Checking Sequence (Fault Detection): We do not know the state diagram of M. Rather, we are given the diagram of a specification machine A, and wish to check that M is a correct implementation of A.

(This is joint work with David Lee.)

11 April 1991

Margaret Jacks Hall 301. 12:00 p.m.

David Karger

Finding the Hidden Path: Time Bounds For All-Pairs Shortest Paths

We investigate the problem of finding the shortest path between each pair of vertices in a weighted graph (the all-pairs shortest paths problem). We present an algorithm -- the Hidden Paths algorithm -- that finds these paths in time $O(\mo n \log n)$ using simple data structures, or $O(\mo n+n^2 \log n)$ using Fibonacci heaps, where $\mo$ is the number of edges participating in shortest paths. Our algorithm is a practical substitute for \Dj's algorithm, and is an improvement whenever $\mo$ is smaller than $m$. We give evidence that this condition will occur frequently in practice, by showing that with high probability $\mo = O(m / \sqrt{n})$, if the edge weights in the complete graph are independently and uniformly chosen from a suitable range of integers. Finally we prove an $\Omega(mn)$ lower bound on the runtime of any {\em comparison-based} algorithm for the all-pairs shortest paths problem. Comparison-based algorithms form a natural class containing the Hidden Paths algorithm, as well as the algorithms of Dijkstra and Floyd.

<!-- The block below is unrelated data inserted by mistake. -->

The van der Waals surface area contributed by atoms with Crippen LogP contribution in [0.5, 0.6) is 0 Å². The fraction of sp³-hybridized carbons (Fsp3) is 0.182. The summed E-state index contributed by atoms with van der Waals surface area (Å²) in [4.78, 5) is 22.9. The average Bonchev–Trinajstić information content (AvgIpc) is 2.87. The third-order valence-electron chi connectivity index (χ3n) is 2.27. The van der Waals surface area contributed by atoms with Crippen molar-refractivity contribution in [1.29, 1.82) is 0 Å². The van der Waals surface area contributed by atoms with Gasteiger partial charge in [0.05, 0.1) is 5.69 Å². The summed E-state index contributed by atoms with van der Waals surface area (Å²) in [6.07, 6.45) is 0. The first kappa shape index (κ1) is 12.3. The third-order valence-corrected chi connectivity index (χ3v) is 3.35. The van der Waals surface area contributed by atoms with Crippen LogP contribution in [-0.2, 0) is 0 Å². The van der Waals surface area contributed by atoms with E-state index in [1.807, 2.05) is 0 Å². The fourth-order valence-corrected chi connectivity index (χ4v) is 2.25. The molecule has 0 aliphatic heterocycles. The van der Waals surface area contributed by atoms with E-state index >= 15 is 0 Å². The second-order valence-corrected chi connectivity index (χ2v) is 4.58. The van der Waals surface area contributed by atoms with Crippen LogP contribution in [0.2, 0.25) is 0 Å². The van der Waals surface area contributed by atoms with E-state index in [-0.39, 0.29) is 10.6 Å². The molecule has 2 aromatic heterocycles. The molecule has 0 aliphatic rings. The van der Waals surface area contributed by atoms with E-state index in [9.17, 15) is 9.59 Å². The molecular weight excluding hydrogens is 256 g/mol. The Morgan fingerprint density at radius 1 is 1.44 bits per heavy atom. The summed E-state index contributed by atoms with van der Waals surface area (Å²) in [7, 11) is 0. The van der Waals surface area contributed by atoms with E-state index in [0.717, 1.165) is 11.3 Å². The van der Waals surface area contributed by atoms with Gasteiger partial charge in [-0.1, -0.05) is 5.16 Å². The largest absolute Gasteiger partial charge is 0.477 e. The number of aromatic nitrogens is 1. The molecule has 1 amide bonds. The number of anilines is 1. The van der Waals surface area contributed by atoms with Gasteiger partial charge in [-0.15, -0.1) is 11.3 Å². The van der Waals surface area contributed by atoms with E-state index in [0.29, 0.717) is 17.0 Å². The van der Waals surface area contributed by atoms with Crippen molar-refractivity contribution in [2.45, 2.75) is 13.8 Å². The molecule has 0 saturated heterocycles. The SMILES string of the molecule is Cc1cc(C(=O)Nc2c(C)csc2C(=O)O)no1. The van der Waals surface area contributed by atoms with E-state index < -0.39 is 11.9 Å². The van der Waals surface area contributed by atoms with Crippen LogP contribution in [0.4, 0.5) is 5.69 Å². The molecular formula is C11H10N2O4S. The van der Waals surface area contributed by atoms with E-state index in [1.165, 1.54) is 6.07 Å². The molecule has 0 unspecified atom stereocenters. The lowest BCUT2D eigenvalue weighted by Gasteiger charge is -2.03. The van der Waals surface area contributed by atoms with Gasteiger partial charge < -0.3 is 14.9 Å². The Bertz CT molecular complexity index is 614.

Joint work with Daphne Koller and Steven Phillips.

16 April 1991

Margaret Jacks Hall (room TBA). 12:00 p.m.

Alan Siegel (NYU)

The anatomy of random hash functions

The analyses of classical hashing algorithms have depended upon an underlying probing behavior that is completely random. Unfortunately, completely random functions have an average program size (Kolmogorov Complexity) that is huge. For example, the average random function mapping $[0,n^2]\mapsto [0,n]$ requires about $n^2\log n$ bits. This talk presents formally constructive functions and corresponding analyses for several hashing algorithms.